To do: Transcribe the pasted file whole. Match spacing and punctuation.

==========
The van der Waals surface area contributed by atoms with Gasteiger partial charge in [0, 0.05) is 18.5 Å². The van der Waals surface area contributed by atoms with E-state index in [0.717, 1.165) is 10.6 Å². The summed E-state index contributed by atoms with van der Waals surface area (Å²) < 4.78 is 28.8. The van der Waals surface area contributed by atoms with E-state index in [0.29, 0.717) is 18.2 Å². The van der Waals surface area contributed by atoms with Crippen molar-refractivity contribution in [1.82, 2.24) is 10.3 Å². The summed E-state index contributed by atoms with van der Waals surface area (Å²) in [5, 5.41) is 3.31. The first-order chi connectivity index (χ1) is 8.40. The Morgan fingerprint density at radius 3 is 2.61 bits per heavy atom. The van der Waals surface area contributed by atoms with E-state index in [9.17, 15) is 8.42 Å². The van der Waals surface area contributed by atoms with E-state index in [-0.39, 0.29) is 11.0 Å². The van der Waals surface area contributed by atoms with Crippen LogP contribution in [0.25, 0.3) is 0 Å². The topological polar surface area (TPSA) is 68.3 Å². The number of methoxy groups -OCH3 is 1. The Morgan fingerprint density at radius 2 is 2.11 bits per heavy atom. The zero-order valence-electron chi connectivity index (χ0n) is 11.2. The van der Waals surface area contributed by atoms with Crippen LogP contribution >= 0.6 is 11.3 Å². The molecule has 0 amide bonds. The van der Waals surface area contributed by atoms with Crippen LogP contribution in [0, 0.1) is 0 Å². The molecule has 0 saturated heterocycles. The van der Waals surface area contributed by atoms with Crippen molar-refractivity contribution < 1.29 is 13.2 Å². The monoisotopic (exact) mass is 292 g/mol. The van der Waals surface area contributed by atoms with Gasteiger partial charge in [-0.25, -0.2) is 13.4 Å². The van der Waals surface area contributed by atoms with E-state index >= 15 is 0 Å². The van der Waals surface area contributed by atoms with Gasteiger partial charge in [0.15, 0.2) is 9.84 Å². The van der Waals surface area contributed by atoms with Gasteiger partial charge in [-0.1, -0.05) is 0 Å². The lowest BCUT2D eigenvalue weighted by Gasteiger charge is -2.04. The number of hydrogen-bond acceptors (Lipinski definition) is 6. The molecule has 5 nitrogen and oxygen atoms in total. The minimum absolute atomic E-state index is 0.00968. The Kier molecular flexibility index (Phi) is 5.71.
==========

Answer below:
The van der Waals surface area contributed by atoms with Gasteiger partial charge in [0, 0.05) is 18.5 Å². The van der Waals surface area contributed by atoms with E-state index in [0.717, 1.165) is 10.6 Å². The summed E-state index contributed by atoms with van der Waals surface area (Å²) < 4.78 is 28.8. The van der Waals surface area contributed by atoms with E-state index in [0.29, 0.717) is 18.2 Å². The van der Waals surface area contributed by atoms with Crippen molar-refractivity contribution in [1.82, 2.24) is 10.3 Å². The summed E-state index contributed by atoms with van der Waals surface area (Å²) in [5, 5.41) is 3.31. The first-order chi connectivity index (χ1) is 8.40. The Morgan fingerprint density at radius 3 is 2.61 bits per heavy atom. The van der Waals surface area contributed by atoms with E-state index in [9.17, 15) is 8.42 Å². The van der Waals surface area contributed by atoms with E-state index in [-0.39, 0.29) is 11.0 Å². The van der Waals surface area contributed by atoms with Crippen LogP contribution in [0.25, 0.3) is 0 Å². The topological polar surface area (TPSA) is 68.3 Å². The number of methoxy groups -OCH3 is 1. The Morgan fingerprint density at radius 2 is 2.11 bits per heavy atom. The zero-order valence-electron chi connectivity index (χ0n) is 11.2. The van der Waals surface area contributed by atoms with Crippen LogP contribution >= 0.6 is 11.3 Å². The molecule has 0 amide bonds. The van der Waals surface area contributed by atoms with Crippen LogP contribution in [0, 0.1) is 0 Å². The molecule has 0 saturated heterocycles. The van der Waals surface area contributed by atoms with Crippen molar-refractivity contribution < 1.29 is 13.2 Å². The monoisotopic (exact) mass is 292 g/mol. The van der Waals surface area contributed by atoms with Gasteiger partial charge in [-0.25, -0.2) is 13.4 Å². The van der Waals surface area contributed by atoms with E-state index >= 15 is 0 Å². The van der Waals surface area contributed by atoms with Gasteiger partial charge in [0.15, 0.2) is 9.84 Å². The van der Waals surface area contributed by atoms with Gasteiger partial charge in [-0.1, -0.05) is 0 Å². The lowest BCUT2D eigenvalue weighted by Gasteiger charge is -2.04. The number of hydrogen-bond acceptors (Lipinski definition) is 6. The molecule has 5 nitrogen and oxygen atoms in total. The minimum absolute atomic E-state index is 0.00968. The Kier molecular flexibility index (Phi) is 5.71.